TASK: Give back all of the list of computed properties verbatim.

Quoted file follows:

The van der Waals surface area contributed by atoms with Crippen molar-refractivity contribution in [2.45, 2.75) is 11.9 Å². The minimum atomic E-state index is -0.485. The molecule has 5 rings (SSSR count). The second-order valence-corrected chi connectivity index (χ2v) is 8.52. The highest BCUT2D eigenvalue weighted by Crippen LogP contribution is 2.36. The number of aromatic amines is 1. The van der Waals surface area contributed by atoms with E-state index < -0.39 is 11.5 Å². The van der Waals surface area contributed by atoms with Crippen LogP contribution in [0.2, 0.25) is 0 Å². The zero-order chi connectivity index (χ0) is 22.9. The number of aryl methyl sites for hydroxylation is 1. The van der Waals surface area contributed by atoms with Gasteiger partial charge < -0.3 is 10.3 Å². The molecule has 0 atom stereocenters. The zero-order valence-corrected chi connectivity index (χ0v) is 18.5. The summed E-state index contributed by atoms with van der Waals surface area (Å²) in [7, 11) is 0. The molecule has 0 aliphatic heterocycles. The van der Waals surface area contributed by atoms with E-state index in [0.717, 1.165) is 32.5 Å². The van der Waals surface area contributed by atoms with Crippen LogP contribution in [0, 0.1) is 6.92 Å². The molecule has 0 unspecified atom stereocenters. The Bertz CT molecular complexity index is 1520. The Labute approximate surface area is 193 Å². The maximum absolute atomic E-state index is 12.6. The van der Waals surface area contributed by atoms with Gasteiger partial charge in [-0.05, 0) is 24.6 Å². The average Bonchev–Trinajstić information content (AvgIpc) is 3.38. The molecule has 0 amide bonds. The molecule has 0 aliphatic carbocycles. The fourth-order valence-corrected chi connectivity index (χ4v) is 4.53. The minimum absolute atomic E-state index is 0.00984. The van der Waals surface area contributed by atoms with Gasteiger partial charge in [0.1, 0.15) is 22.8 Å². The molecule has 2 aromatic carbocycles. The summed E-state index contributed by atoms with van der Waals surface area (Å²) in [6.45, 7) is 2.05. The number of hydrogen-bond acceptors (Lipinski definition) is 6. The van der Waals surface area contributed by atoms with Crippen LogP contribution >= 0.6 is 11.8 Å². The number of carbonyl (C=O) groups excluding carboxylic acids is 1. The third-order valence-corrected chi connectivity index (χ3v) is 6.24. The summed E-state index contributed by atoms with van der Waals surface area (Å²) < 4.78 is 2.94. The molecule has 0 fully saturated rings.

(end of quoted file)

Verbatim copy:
The van der Waals surface area contributed by atoms with Crippen molar-refractivity contribution in [2.45, 2.75) is 11.9 Å². The minimum atomic E-state index is -0.485. The molecule has 5 rings (SSSR count). The second-order valence-corrected chi connectivity index (χ2v) is 8.52. The highest BCUT2D eigenvalue weighted by Crippen LogP contribution is 2.36. The number of aromatic amines is 1. The van der Waals surface area contributed by atoms with E-state index < -0.39 is 11.5 Å². The van der Waals surface area contributed by atoms with Crippen LogP contribution in [0.2, 0.25) is 0 Å². The zero-order chi connectivity index (χ0) is 22.9. The number of aryl methyl sites for hydroxylation is 1. The van der Waals surface area contributed by atoms with Gasteiger partial charge < -0.3 is 10.3 Å². The molecule has 0 atom stereocenters. The zero-order valence-corrected chi connectivity index (χ0v) is 18.5. The summed E-state index contributed by atoms with van der Waals surface area (Å²) in [7, 11) is 0. The molecule has 0 aliphatic heterocycles. The van der Waals surface area contributed by atoms with E-state index in [0.717, 1.165) is 32.5 Å². The van der Waals surface area contributed by atoms with Crippen LogP contribution in [0, 0.1) is 6.92 Å². The molecule has 0 unspecified atom stereocenters. The Bertz CT molecular complexity index is 1520. The Labute approximate surface area is 193 Å². The maximum absolute atomic E-state index is 12.6. The van der Waals surface area contributed by atoms with Gasteiger partial charge in [-0.05, 0) is 24.6 Å². The average Bonchev–Trinajstić information content (AvgIpc) is 3.38. The molecule has 0 amide bonds. The molecule has 0 aliphatic carbocycles. The fourth-order valence-corrected chi connectivity index (χ4v) is 4.53. The minimum absolute atomic E-state index is 0.00984. The van der Waals surface area contributed by atoms with Gasteiger partial charge in [0.1, 0.15) is 22.8 Å². The molecule has 2 aromatic carbocycles. The summed E-state index contributed by atoms with van der Waals surface area (Å²) in [6.45, 7) is 2.05. The number of hydrogen-bond acceptors (Lipinski definition) is 6. The van der Waals surface area contributed by atoms with Crippen LogP contribution >= 0.6 is 11.8 Å². The number of carbonyl (C=O) groups excluding carboxylic acids is 1. The third-order valence-corrected chi connectivity index (χ3v) is 6.24. The summed E-state index contributed by atoms with van der Waals surface area (Å²) < 4.78 is 2.94. The molecule has 0 fully saturated rings.